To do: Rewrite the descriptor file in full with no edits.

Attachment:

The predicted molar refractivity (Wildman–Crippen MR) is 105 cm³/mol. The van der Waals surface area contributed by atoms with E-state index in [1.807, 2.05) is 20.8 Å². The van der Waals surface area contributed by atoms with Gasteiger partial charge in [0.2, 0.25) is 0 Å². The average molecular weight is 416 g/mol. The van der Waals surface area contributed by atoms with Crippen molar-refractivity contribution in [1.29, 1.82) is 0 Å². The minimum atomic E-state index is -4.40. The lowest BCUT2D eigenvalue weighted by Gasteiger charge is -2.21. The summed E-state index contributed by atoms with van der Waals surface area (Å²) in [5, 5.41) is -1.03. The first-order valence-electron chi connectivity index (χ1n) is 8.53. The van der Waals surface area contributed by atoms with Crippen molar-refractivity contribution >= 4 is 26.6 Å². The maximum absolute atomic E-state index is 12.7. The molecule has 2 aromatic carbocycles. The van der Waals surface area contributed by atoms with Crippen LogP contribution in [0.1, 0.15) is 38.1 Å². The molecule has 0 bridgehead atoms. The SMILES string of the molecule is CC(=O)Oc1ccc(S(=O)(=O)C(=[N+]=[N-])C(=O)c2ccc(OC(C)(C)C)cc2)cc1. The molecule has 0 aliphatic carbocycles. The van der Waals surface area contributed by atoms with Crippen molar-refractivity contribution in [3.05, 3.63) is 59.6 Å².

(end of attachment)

The predicted molar refractivity (Wildman–Crippen MR) is 105 cm³/mol. The van der Waals surface area contributed by atoms with E-state index in [1.807, 2.05) is 20.8 Å². The van der Waals surface area contributed by atoms with Gasteiger partial charge in [0.2, 0.25) is 0 Å². The average molecular weight is 416 g/mol. The van der Waals surface area contributed by atoms with Crippen molar-refractivity contribution in [1.29, 1.82) is 0 Å². The minimum atomic E-state index is -4.40. The lowest BCUT2D eigenvalue weighted by Gasteiger charge is -2.21. The summed E-state index contributed by atoms with van der Waals surface area (Å²) in [5, 5.41) is -1.03. The first-order valence-electron chi connectivity index (χ1n) is 8.53. The van der Waals surface area contributed by atoms with Crippen molar-refractivity contribution >= 4 is 26.6 Å². The maximum absolute atomic E-state index is 12.7. The molecule has 2 aromatic carbocycles. The van der Waals surface area contributed by atoms with Crippen LogP contribution in [0.1, 0.15) is 38.1 Å². The molecule has 0 bridgehead atoms. The SMILES string of the molecule is CC(=O)Oc1ccc(S(=O)(=O)C(=[N+]=[N-])C(=O)c2ccc(OC(C)(C)C)cc2)cc1. The molecule has 0 aliphatic carbocycles. The van der Waals surface area contributed by atoms with Crippen molar-refractivity contribution in [3.05, 3.63) is 59.6 Å².